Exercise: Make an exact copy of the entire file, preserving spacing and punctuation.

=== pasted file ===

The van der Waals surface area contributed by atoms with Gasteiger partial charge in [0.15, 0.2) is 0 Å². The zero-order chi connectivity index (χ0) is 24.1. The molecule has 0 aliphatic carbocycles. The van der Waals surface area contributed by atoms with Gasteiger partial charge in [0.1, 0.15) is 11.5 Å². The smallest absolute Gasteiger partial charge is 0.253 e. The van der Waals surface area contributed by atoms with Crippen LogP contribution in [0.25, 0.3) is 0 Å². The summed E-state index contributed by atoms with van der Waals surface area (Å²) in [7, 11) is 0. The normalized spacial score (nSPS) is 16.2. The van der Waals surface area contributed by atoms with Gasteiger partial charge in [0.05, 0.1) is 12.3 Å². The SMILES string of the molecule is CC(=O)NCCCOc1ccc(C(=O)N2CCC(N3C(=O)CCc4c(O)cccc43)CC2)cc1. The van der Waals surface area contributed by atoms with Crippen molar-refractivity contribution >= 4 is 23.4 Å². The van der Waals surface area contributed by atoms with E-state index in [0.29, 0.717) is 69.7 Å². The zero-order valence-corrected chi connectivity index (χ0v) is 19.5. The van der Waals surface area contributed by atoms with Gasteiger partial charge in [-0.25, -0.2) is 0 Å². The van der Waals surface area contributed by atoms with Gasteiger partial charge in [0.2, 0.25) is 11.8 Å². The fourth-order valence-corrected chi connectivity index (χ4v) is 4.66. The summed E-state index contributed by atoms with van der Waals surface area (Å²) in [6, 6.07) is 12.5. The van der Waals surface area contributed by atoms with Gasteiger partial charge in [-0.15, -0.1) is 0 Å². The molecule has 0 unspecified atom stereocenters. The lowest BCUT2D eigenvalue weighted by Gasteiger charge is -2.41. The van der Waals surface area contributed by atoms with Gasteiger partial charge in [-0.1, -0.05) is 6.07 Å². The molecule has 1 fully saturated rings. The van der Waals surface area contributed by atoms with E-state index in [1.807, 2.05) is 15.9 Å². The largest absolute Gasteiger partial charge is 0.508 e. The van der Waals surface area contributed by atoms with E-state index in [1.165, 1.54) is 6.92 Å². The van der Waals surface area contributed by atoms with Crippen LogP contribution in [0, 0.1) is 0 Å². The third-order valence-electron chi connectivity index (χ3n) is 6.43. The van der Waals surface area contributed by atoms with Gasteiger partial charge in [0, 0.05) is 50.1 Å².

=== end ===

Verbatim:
The van der Waals surface area contributed by atoms with Gasteiger partial charge in [0.15, 0.2) is 0 Å². The zero-order chi connectivity index (χ0) is 24.1. The molecule has 0 aliphatic carbocycles. The van der Waals surface area contributed by atoms with Gasteiger partial charge in [0.1, 0.15) is 11.5 Å². The smallest absolute Gasteiger partial charge is 0.253 e. The van der Waals surface area contributed by atoms with Crippen LogP contribution in [0.25, 0.3) is 0 Å². The summed E-state index contributed by atoms with van der Waals surface area (Å²) in [7, 11) is 0. The normalized spacial score (nSPS) is 16.2. The van der Waals surface area contributed by atoms with Gasteiger partial charge in [0.05, 0.1) is 12.3 Å². The SMILES string of the molecule is CC(=O)NCCCOc1ccc(C(=O)N2CCC(N3C(=O)CCc4c(O)cccc43)CC2)cc1. The van der Waals surface area contributed by atoms with Crippen molar-refractivity contribution >= 4 is 23.4 Å². The van der Waals surface area contributed by atoms with E-state index in [0.29, 0.717) is 69.7 Å². The zero-order valence-corrected chi connectivity index (χ0v) is 19.5. The van der Waals surface area contributed by atoms with Gasteiger partial charge in [-0.25, -0.2) is 0 Å². The van der Waals surface area contributed by atoms with Gasteiger partial charge in [0.2, 0.25) is 11.8 Å². The fourth-order valence-corrected chi connectivity index (χ4v) is 4.66. The summed E-state index contributed by atoms with van der Waals surface area (Å²) in [6, 6.07) is 12.5. The van der Waals surface area contributed by atoms with Gasteiger partial charge in [-0.15, -0.1) is 0 Å². The molecule has 0 unspecified atom stereocenters. The lowest BCUT2D eigenvalue weighted by Gasteiger charge is -2.41. The van der Waals surface area contributed by atoms with Gasteiger partial charge in [-0.1, -0.05) is 6.07 Å². The molecule has 1 fully saturated rings. The van der Waals surface area contributed by atoms with E-state index in [1.807, 2.05) is 15.9 Å². The largest absolute Gasteiger partial charge is 0.508 e. The van der Waals surface area contributed by atoms with E-state index in [1.165, 1.54) is 6.92 Å². The van der Waals surface area contributed by atoms with Crippen LogP contribution in [0, 0.1) is 0 Å². The third-order valence-electron chi connectivity index (χ3n) is 6.43. The van der Waals surface area contributed by atoms with Gasteiger partial charge in [0, 0.05) is 50.1 Å².